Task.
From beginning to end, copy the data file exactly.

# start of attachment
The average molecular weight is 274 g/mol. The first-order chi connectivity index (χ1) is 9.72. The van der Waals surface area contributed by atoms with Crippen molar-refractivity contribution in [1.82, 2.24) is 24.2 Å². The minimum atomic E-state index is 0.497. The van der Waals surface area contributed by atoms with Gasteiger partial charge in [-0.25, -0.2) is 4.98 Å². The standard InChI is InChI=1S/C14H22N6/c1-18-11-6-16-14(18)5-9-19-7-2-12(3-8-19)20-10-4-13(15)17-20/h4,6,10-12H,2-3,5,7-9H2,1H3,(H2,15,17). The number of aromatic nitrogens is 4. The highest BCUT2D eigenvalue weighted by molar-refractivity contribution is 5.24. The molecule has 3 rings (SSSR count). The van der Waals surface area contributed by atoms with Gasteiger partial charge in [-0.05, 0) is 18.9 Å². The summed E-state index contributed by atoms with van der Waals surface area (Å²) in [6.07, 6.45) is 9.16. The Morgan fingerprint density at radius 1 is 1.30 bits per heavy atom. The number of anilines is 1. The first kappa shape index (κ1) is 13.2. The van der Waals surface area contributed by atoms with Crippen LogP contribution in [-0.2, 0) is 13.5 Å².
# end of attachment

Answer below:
The average molecular weight is 274 g/mol. The first-order chi connectivity index (χ1) is 9.72. The van der Waals surface area contributed by atoms with Crippen molar-refractivity contribution in [1.82, 2.24) is 24.2 Å². The minimum atomic E-state index is 0.497. The van der Waals surface area contributed by atoms with Gasteiger partial charge in [-0.25, -0.2) is 4.98 Å². The standard InChI is InChI=1S/C14H22N6/c1-18-11-6-16-14(18)5-9-19-7-2-12(3-8-19)20-10-4-13(15)17-20/h4,6,10-12H,2-3,5,7-9H2,1H3,(H2,15,17). The number of aromatic nitrogens is 4. The highest BCUT2D eigenvalue weighted by molar-refractivity contribution is 5.24. The molecule has 3 rings (SSSR count). The van der Waals surface area contributed by atoms with Gasteiger partial charge in [-0.05, 0) is 18.9 Å². The summed E-state index contributed by atoms with van der Waals surface area (Å²) in [6.07, 6.45) is 9.16. The Morgan fingerprint density at radius 1 is 1.30 bits per heavy atom. The number of anilines is 1. The first kappa shape index (κ1) is 13.2. The van der Waals surface area contributed by atoms with Crippen LogP contribution in [-0.2, 0) is 13.5 Å².